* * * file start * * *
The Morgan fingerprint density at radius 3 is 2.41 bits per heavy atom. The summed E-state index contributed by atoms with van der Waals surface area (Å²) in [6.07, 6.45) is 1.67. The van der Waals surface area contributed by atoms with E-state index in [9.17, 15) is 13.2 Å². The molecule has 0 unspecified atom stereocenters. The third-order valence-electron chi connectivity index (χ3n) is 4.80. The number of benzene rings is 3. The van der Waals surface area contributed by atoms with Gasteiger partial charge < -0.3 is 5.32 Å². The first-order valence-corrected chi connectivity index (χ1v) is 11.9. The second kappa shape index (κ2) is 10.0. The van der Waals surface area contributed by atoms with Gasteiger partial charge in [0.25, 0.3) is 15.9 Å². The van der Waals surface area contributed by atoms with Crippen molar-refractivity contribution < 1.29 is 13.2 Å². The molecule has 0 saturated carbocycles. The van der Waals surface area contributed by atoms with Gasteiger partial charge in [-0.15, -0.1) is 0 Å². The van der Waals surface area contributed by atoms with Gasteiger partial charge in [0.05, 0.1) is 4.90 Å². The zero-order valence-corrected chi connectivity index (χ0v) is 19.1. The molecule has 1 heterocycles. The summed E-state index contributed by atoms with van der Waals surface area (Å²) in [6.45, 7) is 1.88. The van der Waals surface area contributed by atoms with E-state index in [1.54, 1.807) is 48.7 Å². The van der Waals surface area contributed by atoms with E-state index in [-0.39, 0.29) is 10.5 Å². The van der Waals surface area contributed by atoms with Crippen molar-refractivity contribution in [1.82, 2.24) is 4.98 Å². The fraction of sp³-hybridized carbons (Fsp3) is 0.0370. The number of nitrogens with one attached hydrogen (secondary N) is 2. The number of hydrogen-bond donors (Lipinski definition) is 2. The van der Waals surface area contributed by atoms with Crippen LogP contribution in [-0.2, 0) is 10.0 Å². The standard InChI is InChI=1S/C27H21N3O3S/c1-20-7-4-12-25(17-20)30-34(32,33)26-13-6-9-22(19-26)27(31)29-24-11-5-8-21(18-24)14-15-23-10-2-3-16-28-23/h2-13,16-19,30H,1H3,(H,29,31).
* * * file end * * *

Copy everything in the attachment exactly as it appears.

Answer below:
The Morgan fingerprint density at radius 3 is 2.41 bits per heavy atom. The summed E-state index contributed by atoms with van der Waals surface area (Å²) in [6.07, 6.45) is 1.67. The van der Waals surface area contributed by atoms with E-state index in [9.17, 15) is 13.2 Å². The molecule has 0 unspecified atom stereocenters. The third-order valence-electron chi connectivity index (χ3n) is 4.80. The number of benzene rings is 3. The van der Waals surface area contributed by atoms with Gasteiger partial charge < -0.3 is 5.32 Å². The first-order valence-corrected chi connectivity index (χ1v) is 11.9. The second kappa shape index (κ2) is 10.0. The van der Waals surface area contributed by atoms with Gasteiger partial charge in [0.25, 0.3) is 15.9 Å². The van der Waals surface area contributed by atoms with Crippen molar-refractivity contribution < 1.29 is 13.2 Å². The molecule has 0 saturated carbocycles. The van der Waals surface area contributed by atoms with Gasteiger partial charge in [-0.15, -0.1) is 0 Å². The van der Waals surface area contributed by atoms with Gasteiger partial charge in [0.05, 0.1) is 4.90 Å². The zero-order valence-corrected chi connectivity index (χ0v) is 19.1. The molecule has 1 heterocycles. The summed E-state index contributed by atoms with van der Waals surface area (Å²) in [6.45, 7) is 1.88. The van der Waals surface area contributed by atoms with E-state index in [1.54, 1.807) is 48.7 Å². The van der Waals surface area contributed by atoms with E-state index in [-0.39, 0.29) is 10.5 Å². The van der Waals surface area contributed by atoms with Crippen molar-refractivity contribution in [1.82, 2.24) is 4.98 Å². The fraction of sp³-hybridized carbons (Fsp3) is 0.0370. The number of nitrogens with one attached hydrogen (secondary N) is 2. The number of hydrogen-bond donors (Lipinski definition) is 2. The van der Waals surface area contributed by atoms with Crippen LogP contribution in [-0.2, 0) is 10.0 Å². The standard InChI is InChI=1S/C27H21N3O3S/c1-20-7-4-12-25(17-20)30-34(32,33)26-13-6-9-22(19-26)27(31)29-24-11-5-8-21(18-24)14-15-23-10-2-3-16-28-23/h2-13,16-19,30H,1H3,(H,29,31).